- Stage 2 – Review and Decision. During this stage, a more senior OBSI decision maker becomes involved. The decision maker considers the objections to the recommendation applying the “fairness standard” and the “essential process test”. While in stage 1, the investigator would only follow an inquisitorial process, at this stage the decision maker would decide which elements of the dispute resolution process are essential to achieving as “efficient, quick and understandable” a process as possible in resolving the dispute in a fair manner. This could range from processes that are inquisitorial to those that are adversarial. Following the review, a final decision is issued. If a firm refuses to comply with a final decision, the decision may be filed as a court order.
How final is a final decision?
It’s a bit confusing. A client cannot reject a final recommendation (in stage 1) or a final decision (in stage 2) once either becomes binding. However, during stage 1, a client can:
- abandon the process or commence litigation; or
- take steps that would result in the recommendation not becoming binding and moving to the stage 2 review process.
A final decision in stage 2 is binding where a specified period of time has passed and if the complainant did not trigger the review, the complainant has not rejected the decision or otherwise withdrawn from the process. There is no statutory right of appeal, though judicial review would be available in appropriate circumstances.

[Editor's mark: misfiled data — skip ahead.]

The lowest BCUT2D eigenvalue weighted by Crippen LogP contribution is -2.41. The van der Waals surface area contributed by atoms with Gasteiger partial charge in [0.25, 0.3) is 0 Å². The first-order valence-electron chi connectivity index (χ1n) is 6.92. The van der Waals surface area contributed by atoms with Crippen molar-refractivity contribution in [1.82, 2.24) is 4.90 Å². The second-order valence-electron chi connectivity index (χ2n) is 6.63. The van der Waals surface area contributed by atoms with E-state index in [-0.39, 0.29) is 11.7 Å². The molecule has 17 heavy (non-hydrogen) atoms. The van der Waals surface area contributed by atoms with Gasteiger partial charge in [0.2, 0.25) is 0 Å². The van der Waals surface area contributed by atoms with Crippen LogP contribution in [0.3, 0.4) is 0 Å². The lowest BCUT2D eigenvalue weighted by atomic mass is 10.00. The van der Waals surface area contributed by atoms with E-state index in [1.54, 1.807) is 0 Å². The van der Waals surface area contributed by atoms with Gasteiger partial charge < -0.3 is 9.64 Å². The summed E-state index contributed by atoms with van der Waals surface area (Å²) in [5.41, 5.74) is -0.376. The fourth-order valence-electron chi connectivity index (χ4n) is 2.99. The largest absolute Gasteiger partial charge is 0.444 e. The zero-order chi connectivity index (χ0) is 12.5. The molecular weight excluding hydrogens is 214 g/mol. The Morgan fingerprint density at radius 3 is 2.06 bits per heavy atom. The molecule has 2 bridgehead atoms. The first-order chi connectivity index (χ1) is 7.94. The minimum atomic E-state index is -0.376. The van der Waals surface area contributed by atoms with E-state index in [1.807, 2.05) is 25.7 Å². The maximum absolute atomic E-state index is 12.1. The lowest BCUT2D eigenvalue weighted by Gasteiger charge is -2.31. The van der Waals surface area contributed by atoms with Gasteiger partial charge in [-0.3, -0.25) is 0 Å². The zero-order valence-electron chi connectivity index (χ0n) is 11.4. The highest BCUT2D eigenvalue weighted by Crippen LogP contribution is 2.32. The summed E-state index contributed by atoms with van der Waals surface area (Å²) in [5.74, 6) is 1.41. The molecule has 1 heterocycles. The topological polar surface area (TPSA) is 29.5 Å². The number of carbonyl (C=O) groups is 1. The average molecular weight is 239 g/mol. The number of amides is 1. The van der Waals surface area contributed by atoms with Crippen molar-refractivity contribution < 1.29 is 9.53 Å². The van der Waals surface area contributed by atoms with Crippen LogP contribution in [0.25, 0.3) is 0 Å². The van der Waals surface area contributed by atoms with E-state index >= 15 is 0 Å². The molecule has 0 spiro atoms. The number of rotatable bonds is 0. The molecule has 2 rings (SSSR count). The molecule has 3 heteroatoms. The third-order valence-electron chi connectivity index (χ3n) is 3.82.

What else is being considered?
The proposed amendments would prohibit firms from using terminology for internal services that implies independence, such as the title “ombudsman” or “ombudservice”. The CSA continues to develop an oversight regime for the identified ombudservice that balance independence with a need for robust monitoring and response by securities regulatory authorities.
So, what do you do?
As always, consider whether you agree with the proposals and engage with the regulators by providing comments if you do not. Comments are most effective if you not only point out where you disagree with the proposals but also suggest an alternate solution. If you don’t wish to submit a comment letter on your own, consider providing your views through your industry advocate (IIAC, PMAC or IFIC, as examples) which may have set up taskforces to discuss this consultation. Comments on the consultation are due by the end of February.
Having said that, it is important to note that the trend globally is for independent dispute resolution services to have binding authority. In our experience, it is thus important to focus on also reviewing and if needed, improving your own internal complaint handling processes.
- First, focus on making sure that your team is well versed on their KYC, KYP and suitability obligations. Perhaps additional training would be helpful, and a reminder that good documentation is critical.
- Second, review your internal dispute resolution process. Perhaps you can reduce the number of complaints that are referred to OBSI by reviewing and clarifying your internal processes.
AUM is here to help with reviewing your policies and procedures; reach out to an AUM lawyer for assistance.
December 21, 2023